Although he must first get through the primary next month against three other Republican candidates, Congressman Lee Zeldin is already looking ahead to the November general election.
But at a campaign stop in Queens, he spent some time explaining his anti-abortion views, which are out of step with a majority of New Yorkers.
The issue became front and center after a leaked Supreme Court draft opinion revealed the justices are leaning toward overturning Roe v. Wade.
“The reality is the law right now in New York is the law in New York,” said Republican candidate for governor Lee Zeldin. “So, the day before the Supreme Court issues its decision, the morning that we all wake up and they deliver their decision, and the morning after they issue their decision — if the draft statement actually became the decision — did you know that the law in New York doesn’t change at all?”
Democrats have already begun to mobilize. In Albany, they are talking about passing a package of bills to strengthen the state's abortion rights, and make access to abortion easier.
Zeldin was asked about the Democratic response.
“I think the Democrats in New York are going to try to find ways to go further. You cannot go much further than they have gone already. I mean they have legalized late-term partial birth abortions, and non-doctors performing abortions,” Zeldin said.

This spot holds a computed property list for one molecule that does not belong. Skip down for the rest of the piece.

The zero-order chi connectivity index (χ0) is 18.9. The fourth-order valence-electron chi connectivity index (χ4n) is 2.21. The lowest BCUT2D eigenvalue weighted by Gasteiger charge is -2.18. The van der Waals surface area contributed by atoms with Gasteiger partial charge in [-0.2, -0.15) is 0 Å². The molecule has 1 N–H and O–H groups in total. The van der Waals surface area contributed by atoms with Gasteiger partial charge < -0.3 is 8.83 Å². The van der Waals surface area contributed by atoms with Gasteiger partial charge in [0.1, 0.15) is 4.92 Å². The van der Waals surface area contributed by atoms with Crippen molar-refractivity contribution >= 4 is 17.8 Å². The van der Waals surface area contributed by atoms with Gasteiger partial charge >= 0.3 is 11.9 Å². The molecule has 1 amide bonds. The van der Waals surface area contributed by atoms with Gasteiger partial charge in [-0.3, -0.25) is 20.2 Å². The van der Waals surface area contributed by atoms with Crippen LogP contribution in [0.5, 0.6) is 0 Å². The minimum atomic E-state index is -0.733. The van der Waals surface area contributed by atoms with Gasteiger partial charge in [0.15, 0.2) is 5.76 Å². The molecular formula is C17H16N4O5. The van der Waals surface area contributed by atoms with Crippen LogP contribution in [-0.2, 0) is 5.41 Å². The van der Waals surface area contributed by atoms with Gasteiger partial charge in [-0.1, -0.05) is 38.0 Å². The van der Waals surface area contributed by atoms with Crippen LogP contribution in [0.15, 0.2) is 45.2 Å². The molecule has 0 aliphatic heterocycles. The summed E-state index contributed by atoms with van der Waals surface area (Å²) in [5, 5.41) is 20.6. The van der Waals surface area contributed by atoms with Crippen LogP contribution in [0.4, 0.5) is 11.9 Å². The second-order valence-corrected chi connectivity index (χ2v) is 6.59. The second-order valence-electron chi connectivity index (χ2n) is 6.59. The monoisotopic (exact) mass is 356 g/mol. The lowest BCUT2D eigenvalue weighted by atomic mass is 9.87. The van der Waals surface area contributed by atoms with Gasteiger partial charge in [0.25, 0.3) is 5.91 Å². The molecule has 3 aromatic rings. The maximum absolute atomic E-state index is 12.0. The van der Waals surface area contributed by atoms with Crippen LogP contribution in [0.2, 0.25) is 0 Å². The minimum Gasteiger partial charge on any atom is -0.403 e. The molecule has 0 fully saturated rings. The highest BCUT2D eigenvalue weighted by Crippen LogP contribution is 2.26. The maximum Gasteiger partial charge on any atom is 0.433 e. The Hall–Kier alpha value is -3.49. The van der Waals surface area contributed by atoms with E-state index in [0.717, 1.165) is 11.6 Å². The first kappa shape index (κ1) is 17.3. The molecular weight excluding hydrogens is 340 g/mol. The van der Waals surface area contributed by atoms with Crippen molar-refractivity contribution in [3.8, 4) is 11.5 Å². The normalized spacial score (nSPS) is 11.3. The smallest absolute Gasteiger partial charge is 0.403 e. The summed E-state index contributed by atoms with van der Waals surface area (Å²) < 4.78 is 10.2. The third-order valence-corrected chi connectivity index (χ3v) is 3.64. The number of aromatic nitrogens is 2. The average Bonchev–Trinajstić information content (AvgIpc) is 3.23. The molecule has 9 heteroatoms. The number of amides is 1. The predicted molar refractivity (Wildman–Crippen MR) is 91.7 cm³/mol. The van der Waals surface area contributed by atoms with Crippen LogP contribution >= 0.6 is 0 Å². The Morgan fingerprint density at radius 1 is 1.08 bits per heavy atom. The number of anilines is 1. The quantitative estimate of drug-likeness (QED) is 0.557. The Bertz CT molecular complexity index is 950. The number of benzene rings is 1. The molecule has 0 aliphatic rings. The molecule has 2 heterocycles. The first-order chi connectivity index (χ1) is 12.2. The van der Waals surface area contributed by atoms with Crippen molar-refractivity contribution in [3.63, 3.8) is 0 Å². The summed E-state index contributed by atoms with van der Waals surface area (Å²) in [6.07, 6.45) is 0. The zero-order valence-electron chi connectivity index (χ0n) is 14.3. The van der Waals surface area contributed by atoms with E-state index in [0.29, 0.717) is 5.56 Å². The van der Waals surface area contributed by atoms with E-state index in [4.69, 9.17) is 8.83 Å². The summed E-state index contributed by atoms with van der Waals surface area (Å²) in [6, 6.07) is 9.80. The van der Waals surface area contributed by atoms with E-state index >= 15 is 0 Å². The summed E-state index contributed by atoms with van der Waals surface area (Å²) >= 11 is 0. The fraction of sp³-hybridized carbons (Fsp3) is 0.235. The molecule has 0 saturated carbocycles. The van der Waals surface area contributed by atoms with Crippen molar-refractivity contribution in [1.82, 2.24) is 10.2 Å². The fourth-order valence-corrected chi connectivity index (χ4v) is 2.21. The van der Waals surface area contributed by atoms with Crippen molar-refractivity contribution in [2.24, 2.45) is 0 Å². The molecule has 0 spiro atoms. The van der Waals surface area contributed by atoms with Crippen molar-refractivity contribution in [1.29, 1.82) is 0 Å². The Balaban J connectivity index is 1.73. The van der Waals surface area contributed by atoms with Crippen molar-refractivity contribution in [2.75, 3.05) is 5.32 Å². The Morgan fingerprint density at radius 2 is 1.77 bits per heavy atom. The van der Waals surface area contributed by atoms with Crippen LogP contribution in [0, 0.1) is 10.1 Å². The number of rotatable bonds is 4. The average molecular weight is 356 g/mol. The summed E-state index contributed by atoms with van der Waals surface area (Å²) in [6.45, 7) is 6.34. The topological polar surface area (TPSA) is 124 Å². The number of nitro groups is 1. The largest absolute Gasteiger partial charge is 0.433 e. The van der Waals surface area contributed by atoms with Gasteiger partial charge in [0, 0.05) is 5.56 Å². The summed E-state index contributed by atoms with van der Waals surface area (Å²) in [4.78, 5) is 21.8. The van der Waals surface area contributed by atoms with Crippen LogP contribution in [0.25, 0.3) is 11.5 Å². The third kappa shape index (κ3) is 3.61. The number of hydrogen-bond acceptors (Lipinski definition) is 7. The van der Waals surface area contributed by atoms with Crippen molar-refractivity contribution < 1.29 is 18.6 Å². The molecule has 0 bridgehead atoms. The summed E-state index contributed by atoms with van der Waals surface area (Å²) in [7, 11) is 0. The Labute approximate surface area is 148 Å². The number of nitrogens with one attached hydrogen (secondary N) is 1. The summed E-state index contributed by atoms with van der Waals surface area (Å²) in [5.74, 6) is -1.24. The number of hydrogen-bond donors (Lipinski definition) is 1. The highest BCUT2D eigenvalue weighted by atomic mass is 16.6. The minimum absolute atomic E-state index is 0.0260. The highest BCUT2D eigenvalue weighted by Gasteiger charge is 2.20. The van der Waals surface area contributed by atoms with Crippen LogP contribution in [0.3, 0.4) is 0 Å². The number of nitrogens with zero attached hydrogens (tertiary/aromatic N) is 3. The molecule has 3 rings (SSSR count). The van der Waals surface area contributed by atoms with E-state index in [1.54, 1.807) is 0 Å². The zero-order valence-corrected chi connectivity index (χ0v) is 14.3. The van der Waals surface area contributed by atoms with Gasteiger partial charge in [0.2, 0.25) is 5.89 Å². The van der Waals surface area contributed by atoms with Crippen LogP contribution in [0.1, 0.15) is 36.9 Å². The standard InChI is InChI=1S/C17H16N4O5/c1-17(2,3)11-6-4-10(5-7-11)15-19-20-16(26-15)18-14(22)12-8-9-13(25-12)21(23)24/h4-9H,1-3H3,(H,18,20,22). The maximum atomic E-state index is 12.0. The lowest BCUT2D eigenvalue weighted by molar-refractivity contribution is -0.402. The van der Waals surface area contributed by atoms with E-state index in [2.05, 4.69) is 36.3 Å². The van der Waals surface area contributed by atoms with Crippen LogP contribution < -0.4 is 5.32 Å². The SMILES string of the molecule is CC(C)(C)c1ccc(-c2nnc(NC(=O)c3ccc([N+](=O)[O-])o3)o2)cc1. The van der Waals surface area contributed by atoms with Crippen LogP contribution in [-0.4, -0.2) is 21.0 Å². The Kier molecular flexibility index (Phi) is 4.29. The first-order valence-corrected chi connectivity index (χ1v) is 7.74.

In statement, Jen Goodman, a spokesperson for the Hochul campaign said, “Lee Zeldin can’t hide the facts about his own out-of-touch agenda on reproductive rights. Just a few weeks ago, Lee Zeldin made it clear that if elected, he would be an anti-choice governor with an anti-choice health commissioner. This is a wake-up call to what's at stake in New York if Zeldin has his way.”
Zeldin also doubled down on his own remarks, recently obtained by NY1, that he would appoint an anti-abortion health commissioner if elected governor.
“I’m pro-life. And I’m the one running against Kathy Hochul,” Zeldin said.
There is no question that the Supreme Court draft opinion has shaken up the race for governor. While Republicans are hoping to put crime and safety on the ballot this fall, Democrats see a chance to make it all about reproductive rights.